Molding the events throughout the fight in a biased way, the author describes the shame Paret felt and the valiant effort he put forth to downplay the significance of his defeat. Through the details of the fight, the author allows the audience to visualize Paret’s situation and the horror of the gruesome battle.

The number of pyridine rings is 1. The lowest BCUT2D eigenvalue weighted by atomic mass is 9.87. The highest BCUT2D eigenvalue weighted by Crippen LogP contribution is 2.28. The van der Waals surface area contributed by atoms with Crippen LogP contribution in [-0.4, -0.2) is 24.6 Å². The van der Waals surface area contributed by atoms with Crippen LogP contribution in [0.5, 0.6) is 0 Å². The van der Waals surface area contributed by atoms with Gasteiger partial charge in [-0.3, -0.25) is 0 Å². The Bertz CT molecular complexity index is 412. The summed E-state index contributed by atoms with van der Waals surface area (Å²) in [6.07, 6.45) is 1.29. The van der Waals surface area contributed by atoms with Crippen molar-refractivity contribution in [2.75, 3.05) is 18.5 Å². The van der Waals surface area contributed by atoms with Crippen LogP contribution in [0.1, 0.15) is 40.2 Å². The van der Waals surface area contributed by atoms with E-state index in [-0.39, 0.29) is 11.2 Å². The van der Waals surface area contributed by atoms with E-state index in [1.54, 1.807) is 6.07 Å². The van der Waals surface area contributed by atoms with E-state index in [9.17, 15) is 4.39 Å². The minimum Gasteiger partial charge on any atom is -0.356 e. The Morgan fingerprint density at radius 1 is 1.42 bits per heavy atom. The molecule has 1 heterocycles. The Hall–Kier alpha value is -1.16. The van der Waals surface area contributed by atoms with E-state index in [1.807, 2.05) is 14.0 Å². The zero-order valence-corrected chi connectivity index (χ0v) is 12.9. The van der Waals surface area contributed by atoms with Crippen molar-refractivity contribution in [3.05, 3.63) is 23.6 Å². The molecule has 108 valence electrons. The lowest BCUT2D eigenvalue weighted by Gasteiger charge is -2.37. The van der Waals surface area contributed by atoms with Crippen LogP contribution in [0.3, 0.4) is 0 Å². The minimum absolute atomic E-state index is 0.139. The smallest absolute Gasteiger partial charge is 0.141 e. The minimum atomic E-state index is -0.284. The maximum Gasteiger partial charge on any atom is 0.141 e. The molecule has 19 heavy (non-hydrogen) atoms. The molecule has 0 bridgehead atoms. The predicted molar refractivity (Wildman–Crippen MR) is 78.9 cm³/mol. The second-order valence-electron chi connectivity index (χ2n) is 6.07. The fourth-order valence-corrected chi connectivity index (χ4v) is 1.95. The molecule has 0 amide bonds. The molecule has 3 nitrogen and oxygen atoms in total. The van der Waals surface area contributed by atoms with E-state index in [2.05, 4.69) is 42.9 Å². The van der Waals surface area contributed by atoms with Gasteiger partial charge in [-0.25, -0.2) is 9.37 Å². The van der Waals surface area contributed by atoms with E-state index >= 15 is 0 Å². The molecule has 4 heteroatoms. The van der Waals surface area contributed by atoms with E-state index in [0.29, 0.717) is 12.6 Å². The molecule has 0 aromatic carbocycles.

The author uses diction to commend Paret for his bravery in facing adversity despite the punishment he has faced. Using words such as “inspired,” to describe the boxer’s reaction to showing weakness to his opponent, the author makes his failure seem less crucial. The fighter shows his resilience and strength and is willing to sacrifice his body to protect his honor and reputation. Similarly, the author aids his efforts by diminishing the importance of Paret’s loss, demonstrating a personal bias in favor of the struggling boxer. Again, the author downplays Paret’s loss through his word choice by saying that Paret “fought…as if he were seeking to demonstrate that he could take more punishment than any man alive,” as if losing were an admirable quality. Rather than stating that Paret was savagely mauled by Griffith, the author’s comments that the boxer was purposefully demonstrating his talent lessens the impact on his publicity. The author actually extols the boxer by implying that, of all fighters, none had the ability to take punches like him. Utilizing details in his imagery, the author paints a picture of the fight in the minds of the audience to allow them to sympathize with Paret for taking part in such a gruesome fight and eventually dying. The author mentions that Griffith “hit him eighteen right hands in a row, an act which took perhaps three or four seconds,” to give readers an idea of what it is like to be in Paret’s situation. The sheer amount of punches performed in such a short span of time accentuates the brutality of Griffith and reveals the author’s contempt of the fighter’s cruelty. The image also serves as a testament to Paret’s...
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